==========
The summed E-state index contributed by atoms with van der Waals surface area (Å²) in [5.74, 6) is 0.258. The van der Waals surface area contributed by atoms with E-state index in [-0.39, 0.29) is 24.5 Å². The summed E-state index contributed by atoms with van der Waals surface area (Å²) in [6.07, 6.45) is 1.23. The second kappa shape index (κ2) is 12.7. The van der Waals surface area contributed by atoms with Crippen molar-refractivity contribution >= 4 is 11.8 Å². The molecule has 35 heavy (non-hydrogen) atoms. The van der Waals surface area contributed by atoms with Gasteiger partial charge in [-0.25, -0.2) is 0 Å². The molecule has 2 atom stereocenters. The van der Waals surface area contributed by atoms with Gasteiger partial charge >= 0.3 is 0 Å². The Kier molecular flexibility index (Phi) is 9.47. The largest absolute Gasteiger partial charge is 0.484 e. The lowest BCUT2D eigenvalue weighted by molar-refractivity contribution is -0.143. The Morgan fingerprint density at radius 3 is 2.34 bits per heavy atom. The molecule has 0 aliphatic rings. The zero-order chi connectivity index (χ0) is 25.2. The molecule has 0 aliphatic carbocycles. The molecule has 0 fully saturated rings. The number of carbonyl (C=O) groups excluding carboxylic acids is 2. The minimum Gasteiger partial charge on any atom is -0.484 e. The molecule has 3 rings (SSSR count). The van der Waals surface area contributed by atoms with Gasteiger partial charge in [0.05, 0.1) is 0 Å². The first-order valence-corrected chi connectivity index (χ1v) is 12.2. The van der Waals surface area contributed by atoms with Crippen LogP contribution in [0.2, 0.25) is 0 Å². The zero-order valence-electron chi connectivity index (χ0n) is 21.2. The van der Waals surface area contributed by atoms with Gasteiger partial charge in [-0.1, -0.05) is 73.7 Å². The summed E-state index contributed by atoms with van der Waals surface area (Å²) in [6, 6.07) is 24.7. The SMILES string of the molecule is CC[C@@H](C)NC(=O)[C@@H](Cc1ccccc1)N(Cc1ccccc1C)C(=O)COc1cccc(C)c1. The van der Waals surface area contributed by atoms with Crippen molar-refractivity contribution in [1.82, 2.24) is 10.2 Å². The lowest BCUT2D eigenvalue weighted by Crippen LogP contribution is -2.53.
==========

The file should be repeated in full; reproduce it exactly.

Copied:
The summed E-state index contributed by atoms with van der Waals surface area (Å²) in [5.74, 6) is 0.258. The van der Waals surface area contributed by atoms with E-state index in [-0.39, 0.29) is 24.5 Å². The summed E-state index contributed by atoms with van der Waals surface area (Å²) in [6.07, 6.45) is 1.23. The second kappa shape index (κ2) is 12.7. The van der Waals surface area contributed by atoms with Crippen molar-refractivity contribution >= 4 is 11.8 Å². The molecule has 35 heavy (non-hydrogen) atoms. The van der Waals surface area contributed by atoms with Gasteiger partial charge in [-0.25, -0.2) is 0 Å². The molecule has 2 atom stereocenters. The van der Waals surface area contributed by atoms with Gasteiger partial charge >= 0.3 is 0 Å². The Kier molecular flexibility index (Phi) is 9.47. The largest absolute Gasteiger partial charge is 0.484 e. The lowest BCUT2D eigenvalue weighted by molar-refractivity contribution is -0.143. The Morgan fingerprint density at radius 3 is 2.34 bits per heavy atom. The molecule has 0 aliphatic rings. The zero-order chi connectivity index (χ0) is 25.2. The molecule has 0 aliphatic carbocycles. The molecule has 0 fully saturated rings. The number of carbonyl (C=O) groups excluding carboxylic acids is 2. The minimum Gasteiger partial charge on any atom is -0.484 e. The molecule has 3 rings (SSSR count). The van der Waals surface area contributed by atoms with Gasteiger partial charge in [0.05, 0.1) is 0 Å². The first-order valence-corrected chi connectivity index (χ1v) is 12.2. The van der Waals surface area contributed by atoms with Crippen LogP contribution in [0.2, 0.25) is 0 Å². The zero-order valence-electron chi connectivity index (χ0n) is 21.2. The van der Waals surface area contributed by atoms with Gasteiger partial charge in [-0.1, -0.05) is 73.7 Å². The summed E-state index contributed by atoms with van der Waals surface area (Å²) in [6, 6.07) is 24.7. The SMILES string of the molecule is CC[C@@H](C)NC(=O)[C@@H](Cc1ccccc1)N(Cc1ccccc1C)C(=O)COc1cccc(C)c1. The van der Waals surface area contributed by atoms with Crippen molar-refractivity contribution in [1.82, 2.24) is 10.2 Å². The lowest BCUT2D eigenvalue weighted by Crippen LogP contribution is -2.53.